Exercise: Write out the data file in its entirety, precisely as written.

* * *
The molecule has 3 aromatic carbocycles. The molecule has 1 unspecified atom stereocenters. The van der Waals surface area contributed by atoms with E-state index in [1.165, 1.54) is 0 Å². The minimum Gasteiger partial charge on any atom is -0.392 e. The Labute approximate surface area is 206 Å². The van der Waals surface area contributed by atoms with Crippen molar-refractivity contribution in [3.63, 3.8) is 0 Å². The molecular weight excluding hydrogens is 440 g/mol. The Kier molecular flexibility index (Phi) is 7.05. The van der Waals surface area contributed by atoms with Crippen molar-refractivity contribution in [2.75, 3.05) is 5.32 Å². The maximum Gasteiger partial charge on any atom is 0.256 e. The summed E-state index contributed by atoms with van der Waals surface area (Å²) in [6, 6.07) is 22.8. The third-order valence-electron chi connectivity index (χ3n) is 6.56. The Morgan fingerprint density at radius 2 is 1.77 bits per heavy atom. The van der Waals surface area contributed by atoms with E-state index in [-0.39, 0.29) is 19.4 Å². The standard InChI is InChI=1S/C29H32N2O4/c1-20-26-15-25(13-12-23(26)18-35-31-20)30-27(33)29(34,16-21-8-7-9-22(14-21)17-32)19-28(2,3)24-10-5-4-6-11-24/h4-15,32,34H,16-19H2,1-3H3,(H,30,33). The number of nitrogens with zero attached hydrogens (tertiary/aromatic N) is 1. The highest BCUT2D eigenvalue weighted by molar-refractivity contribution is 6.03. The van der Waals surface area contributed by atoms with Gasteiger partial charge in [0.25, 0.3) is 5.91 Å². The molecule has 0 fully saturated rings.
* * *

The molecule has 3 aromatic carbocycles. The molecule has 1 unspecified atom stereocenters. The van der Waals surface area contributed by atoms with E-state index in [1.165, 1.54) is 0 Å². The minimum Gasteiger partial charge on any atom is -0.392 e. The Labute approximate surface area is 206 Å². The van der Waals surface area contributed by atoms with Crippen molar-refractivity contribution in [3.63, 3.8) is 0 Å². The molecular weight excluding hydrogens is 440 g/mol. The Kier molecular flexibility index (Phi) is 7.05. The van der Waals surface area contributed by atoms with Crippen molar-refractivity contribution in [2.75, 3.05) is 5.32 Å². The maximum Gasteiger partial charge on any atom is 0.256 e. The summed E-state index contributed by atoms with van der Waals surface area (Å²) in [6, 6.07) is 22.8. The third-order valence-electron chi connectivity index (χ3n) is 6.56. The Morgan fingerprint density at radius 2 is 1.77 bits per heavy atom. The van der Waals surface area contributed by atoms with E-state index in [-0.39, 0.29) is 19.4 Å². The standard InChI is InChI=1S/C29H32N2O4/c1-20-26-15-25(13-12-23(26)18-35-31-20)30-27(33)29(34,16-21-8-7-9-22(14-21)17-32)19-28(2,3)24-10-5-4-6-11-24/h4-15,32,34H,16-19H2,1-3H3,(H,30,33). The number of nitrogens with zero attached hydrogens (tertiary/aromatic N) is 1. The highest BCUT2D eigenvalue weighted by molar-refractivity contribution is 6.03. The van der Waals surface area contributed by atoms with Gasteiger partial charge in [0.25, 0.3) is 5.91 Å². The molecule has 0 fully saturated rings.